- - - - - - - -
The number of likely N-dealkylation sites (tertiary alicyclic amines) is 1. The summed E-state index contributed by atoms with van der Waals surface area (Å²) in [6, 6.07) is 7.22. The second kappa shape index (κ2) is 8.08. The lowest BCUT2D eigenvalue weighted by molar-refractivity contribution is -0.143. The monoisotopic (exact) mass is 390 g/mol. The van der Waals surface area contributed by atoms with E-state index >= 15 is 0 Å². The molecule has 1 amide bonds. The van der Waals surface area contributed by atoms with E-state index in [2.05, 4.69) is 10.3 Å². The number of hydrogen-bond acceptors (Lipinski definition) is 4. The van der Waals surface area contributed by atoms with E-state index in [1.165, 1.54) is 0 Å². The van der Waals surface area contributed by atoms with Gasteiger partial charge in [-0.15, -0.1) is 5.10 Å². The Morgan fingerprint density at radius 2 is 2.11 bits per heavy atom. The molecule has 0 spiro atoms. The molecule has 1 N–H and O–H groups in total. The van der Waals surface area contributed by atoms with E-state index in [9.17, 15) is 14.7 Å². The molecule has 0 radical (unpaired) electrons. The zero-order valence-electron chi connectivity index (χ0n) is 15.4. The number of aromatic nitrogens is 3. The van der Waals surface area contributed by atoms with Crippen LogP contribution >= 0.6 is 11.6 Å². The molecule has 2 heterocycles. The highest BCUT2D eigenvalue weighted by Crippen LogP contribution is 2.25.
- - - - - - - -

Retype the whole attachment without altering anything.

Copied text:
The number of likely N-dealkylation sites (tertiary alicyclic amines) is 1. The summed E-state index contributed by atoms with van der Waals surface area (Å²) in [6, 6.07) is 7.22. The second kappa shape index (κ2) is 8.08. The lowest BCUT2D eigenvalue weighted by molar-refractivity contribution is -0.143. The monoisotopic (exact) mass is 390 g/mol. The van der Waals surface area contributed by atoms with E-state index >= 15 is 0 Å². The molecule has 1 amide bonds. The van der Waals surface area contributed by atoms with E-state index in [2.05, 4.69) is 10.3 Å². The number of hydrogen-bond acceptors (Lipinski definition) is 4. The van der Waals surface area contributed by atoms with E-state index in [1.165, 1.54) is 0 Å². The van der Waals surface area contributed by atoms with Gasteiger partial charge in [-0.15, -0.1) is 5.10 Å². The Morgan fingerprint density at radius 2 is 2.11 bits per heavy atom. The molecule has 0 spiro atoms. The molecule has 1 N–H and O–H groups in total. The van der Waals surface area contributed by atoms with E-state index in [9.17, 15) is 14.7 Å². The molecule has 0 radical (unpaired) electrons. The zero-order valence-electron chi connectivity index (χ0n) is 15.4. The number of aromatic nitrogens is 3. The van der Waals surface area contributed by atoms with Crippen LogP contribution >= 0.6 is 11.6 Å². The molecule has 2 heterocycles. The highest BCUT2D eigenvalue weighted by Crippen LogP contribution is 2.25.